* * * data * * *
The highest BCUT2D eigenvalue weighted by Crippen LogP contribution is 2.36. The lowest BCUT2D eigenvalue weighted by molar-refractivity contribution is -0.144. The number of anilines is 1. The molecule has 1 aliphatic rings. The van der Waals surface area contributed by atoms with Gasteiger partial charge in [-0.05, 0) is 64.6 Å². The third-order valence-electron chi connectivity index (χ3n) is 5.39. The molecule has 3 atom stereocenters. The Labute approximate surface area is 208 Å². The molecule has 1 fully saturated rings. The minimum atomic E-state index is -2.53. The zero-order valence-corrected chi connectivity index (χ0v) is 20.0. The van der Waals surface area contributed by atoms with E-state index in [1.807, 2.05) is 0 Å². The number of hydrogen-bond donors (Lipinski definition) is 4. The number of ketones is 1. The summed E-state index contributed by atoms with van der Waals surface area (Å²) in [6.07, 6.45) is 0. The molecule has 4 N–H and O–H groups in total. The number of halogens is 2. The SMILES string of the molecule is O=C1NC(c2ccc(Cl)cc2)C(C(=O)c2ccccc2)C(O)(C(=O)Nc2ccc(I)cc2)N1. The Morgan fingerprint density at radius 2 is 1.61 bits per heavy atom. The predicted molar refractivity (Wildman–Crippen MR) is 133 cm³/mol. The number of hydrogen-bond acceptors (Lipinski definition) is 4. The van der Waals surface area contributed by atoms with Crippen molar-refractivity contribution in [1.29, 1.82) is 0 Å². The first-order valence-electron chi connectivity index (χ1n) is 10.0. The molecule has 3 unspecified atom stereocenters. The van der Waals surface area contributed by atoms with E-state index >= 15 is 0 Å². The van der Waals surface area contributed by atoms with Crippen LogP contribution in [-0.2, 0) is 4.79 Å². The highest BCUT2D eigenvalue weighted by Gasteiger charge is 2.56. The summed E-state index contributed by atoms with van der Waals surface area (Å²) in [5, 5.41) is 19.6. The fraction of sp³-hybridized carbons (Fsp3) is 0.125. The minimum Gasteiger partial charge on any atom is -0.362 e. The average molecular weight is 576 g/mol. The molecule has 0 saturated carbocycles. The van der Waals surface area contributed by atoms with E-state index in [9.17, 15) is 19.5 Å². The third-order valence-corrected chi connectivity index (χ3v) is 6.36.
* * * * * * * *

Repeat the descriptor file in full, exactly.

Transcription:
The highest BCUT2D eigenvalue weighted by Crippen LogP contribution is 2.36. The lowest BCUT2D eigenvalue weighted by molar-refractivity contribution is -0.144. The number of anilines is 1. The molecule has 1 aliphatic rings. The van der Waals surface area contributed by atoms with Gasteiger partial charge in [-0.05, 0) is 64.6 Å². The third-order valence-electron chi connectivity index (χ3n) is 5.39. The molecule has 3 atom stereocenters. The Labute approximate surface area is 208 Å². The molecule has 1 fully saturated rings. The minimum atomic E-state index is -2.53. The zero-order valence-corrected chi connectivity index (χ0v) is 20.0. The van der Waals surface area contributed by atoms with E-state index in [1.807, 2.05) is 0 Å². The number of hydrogen-bond donors (Lipinski definition) is 4. The number of ketones is 1. The summed E-state index contributed by atoms with van der Waals surface area (Å²) in [6.07, 6.45) is 0. The molecule has 4 N–H and O–H groups in total. The number of halogens is 2. The SMILES string of the molecule is O=C1NC(c2ccc(Cl)cc2)C(C(=O)c2ccccc2)C(O)(C(=O)Nc2ccc(I)cc2)N1. The Morgan fingerprint density at radius 2 is 1.61 bits per heavy atom. The predicted molar refractivity (Wildman–Crippen MR) is 133 cm³/mol. The number of hydrogen-bond acceptors (Lipinski definition) is 4. The van der Waals surface area contributed by atoms with Crippen molar-refractivity contribution in [1.29, 1.82) is 0 Å². The first-order valence-electron chi connectivity index (χ1n) is 10.0. The molecule has 3 unspecified atom stereocenters. The van der Waals surface area contributed by atoms with E-state index >= 15 is 0 Å². The van der Waals surface area contributed by atoms with Crippen LogP contribution in [-0.2, 0) is 4.79 Å². The highest BCUT2D eigenvalue weighted by Gasteiger charge is 2.56. The summed E-state index contributed by atoms with van der Waals surface area (Å²) in [5, 5.41) is 19.6. The fraction of sp³-hybridized carbons (Fsp3) is 0.125. The minimum Gasteiger partial charge on any atom is -0.362 e. The average molecular weight is 576 g/mol. The molecule has 0 saturated carbocycles. The van der Waals surface area contributed by atoms with E-state index in [9.17, 15) is 19.5 Å². The third-order valence-corrected chi connectivity index (χ3v) is 6.36.